When Jerry Nadler announced that the HJC was opening an impeachment inquiry into Trump, for the first time I felt like we might have turned the corner to get our Republic back. I felt happy after the Dems won the House, but we had no time to enjoy it b/c Trump fired Sessions the next day and we were back in the trenches again. Yesterday, though, I did take a moment to exhale. We’ve learned so much in the past month and I can now see the path to Trump’s defeat and removal from office.
So what did Robert Mueller do? He assiduously and at times emphatically confirmed the Democrats interpretation of his report’s findings, while successfully deflecting GOP conspiracy theories from entering the news cycle. People commented on his halting manner and his signs of age, but the clips the Dems got proved how effective he was. In addition, his testimony moved Dems to launch an impeachment inquiry as now over 105 Dems support an inquiry.
So how did he do it? Well, the Dems had two themes for the hearings:
Morning Session (Judiciary): Trump is a Crook.
Afternoon Session (Intel): Trump & Co are Disloyal, Liars and Grifters. The Nat Sec Threat Continues.
Mueller confirmed both themes and several factual details. In short, he blew up the myth of ‘no obstruction, no collusion’.
I’ve re-watched the hearings and have come up with some key exchanges which tell the story. This Hive thread focuses on the Judiciary Committee hearing on obstruction of justice.
Judiciary Committee Hearing
Theme: Trump is a Crook.
General Findings on Trump Obstruction
NADLER: The President has repeated claimed that your report found there was No obstruction and that it completely and totally exonerated him. But that is not what your report said is it?
MUELLER: Correct that is not what the report said.
NADLER: Now, reading from Pg 2 vol 2 of your report… you wrote…, ‘if we had confidence after a thorough investigation of the acts that the POTUS clearly did not commit OOJ we would so state. Based on the facts and applicable legal standards, however , we are unable to reach that judgment.’
Now, does that say there was no obstruction?
NADLER: In fact, you were unable to conclude that the POTUS did not commit obstruction of justice…:
…So the report did not conclude that he didn’t commit obstruction. Is that correct?
MUELLER: That is correct.
NADLER: And what about ‘total exoneration’? Did you actually totally exonerate the POTUS?
NADLER: In fact your report expressly states that it does not exonerate the POTUS.
MUELLER: It does.
NADLER: And your investigation actually found “Multiple acts by POTUS that were capable of exerting undue influence on law enforcement investigations including the RU interference and obstruction investigations: Is that correct?
NADLER: Can you explain what that finding means so that the American people can understand it? –
MUELLER: The finding means that the POTUS was not exculpated for acts he allegedly committed.
NADLER: In fact, you were talking about incidents… “in which the POTUS sought to use Official powers outside of usual channels,” to exert undue influence on the investigations. Is right?
MUELLER: That’s correct.
NADLER: …[I]s it correct that If you had concluded that POTUS committed crime of obstruction you could not publicly state that in report or here today?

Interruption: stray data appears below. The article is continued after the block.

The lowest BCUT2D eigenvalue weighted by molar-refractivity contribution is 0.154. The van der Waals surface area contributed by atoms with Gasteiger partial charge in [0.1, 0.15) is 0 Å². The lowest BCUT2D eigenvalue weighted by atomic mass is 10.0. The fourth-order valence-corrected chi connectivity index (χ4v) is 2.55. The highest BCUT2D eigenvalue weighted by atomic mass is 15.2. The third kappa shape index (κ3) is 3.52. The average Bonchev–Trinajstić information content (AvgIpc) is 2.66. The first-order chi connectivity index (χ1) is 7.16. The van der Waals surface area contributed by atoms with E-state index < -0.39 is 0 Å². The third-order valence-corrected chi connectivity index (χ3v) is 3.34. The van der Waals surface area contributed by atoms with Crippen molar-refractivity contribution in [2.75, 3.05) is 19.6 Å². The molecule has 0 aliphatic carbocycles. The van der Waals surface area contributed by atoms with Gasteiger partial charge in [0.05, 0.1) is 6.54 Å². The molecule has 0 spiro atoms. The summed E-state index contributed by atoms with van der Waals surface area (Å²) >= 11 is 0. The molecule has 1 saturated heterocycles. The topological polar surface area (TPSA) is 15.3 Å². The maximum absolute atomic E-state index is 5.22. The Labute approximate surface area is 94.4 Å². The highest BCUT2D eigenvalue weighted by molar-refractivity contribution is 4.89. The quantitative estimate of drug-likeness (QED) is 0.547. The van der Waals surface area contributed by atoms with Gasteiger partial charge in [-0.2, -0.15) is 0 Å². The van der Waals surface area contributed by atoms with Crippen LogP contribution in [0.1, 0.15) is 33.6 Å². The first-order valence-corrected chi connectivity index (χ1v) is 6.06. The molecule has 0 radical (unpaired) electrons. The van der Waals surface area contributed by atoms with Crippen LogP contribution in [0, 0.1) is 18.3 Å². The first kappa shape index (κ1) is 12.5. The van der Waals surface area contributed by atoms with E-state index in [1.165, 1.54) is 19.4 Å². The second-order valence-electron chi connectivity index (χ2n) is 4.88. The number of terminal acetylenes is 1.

MUELLER: The statement would be that “You would not indict b/c under OLC opinion a sitting POTUS could not be indicted. It would be unconstitutional.”
NADLER: So you could not state that b/c of the OLC opinion if that would have been your conclusion?
MUELLER: The OLC opinion was some guide, yes.
NADLER: Under DOJ policy the POTUS could be prosecuted for obstruction of justice after he leaves office is that correct?
NADLER: Did the POTUS refuse a request to be interviewed by your team?
ESCOBAR: Director Mueller, you wrote in your report that you, quote, “determined not to make a traditional prosecutorial judgment,” Was that in part because of an opinion by the Department of Justice Office of Legal Counsel that a sitting president can’t be charged with a crime?
BUCK: OK, but the – could you charge the president with a crime after he left office?
BUCK: You believe that he committed – you could charge the president of the United States with obstruction of justice after he left office.
Basis for Investigating and Elements of Obstruction
JACKSON LEE: [Quoting from Mueller Report], “We determined that there was sufficient factual and legal basis to further investigate potential obstruction of justice issues involving the president,” is that correct?
JACKSON LEE: Your report also describes at least 10 separate instances of possible obstruction of justice that were investigated by you and your team, is that correct?
JACKSON LEE: … And for each of those 10 potential instances of obstruction of justice, you analyzed three elements of the crime of obstruction of justice: an obstructive act, a nexus between the act and official proceeding, and corrupt intent, is that correct?
Element 1: Obstructive Act
LIEU: I’d like to now turn to the elements of obstruction of justice as applied to the president’s attempts to curtail your investigation. The first element of obstruction of justice requites and obstructive act, correct?
JEFFRIES: An obstructive act could include taking an action that would delay or interfere with an ongoing investigation.
MUELLER: That’s true.
Element 2: Nexus to an Official Proceeding
JEFFRIES: Thank you. The second element of obstruction of justice is the presence of an obstructive act in connection with an official proceeding. True?
Element 3: Corrupt Intent
JEFFRIES: ……the third element of the crime of obstruction of justice is corrupt intent. True?
JEFFRIES: Corrupt intent exists if the president acted to obstruct an official preceding for the improper purpose of protecting his own interest. Correct?
MUELLER: That’s generally correct.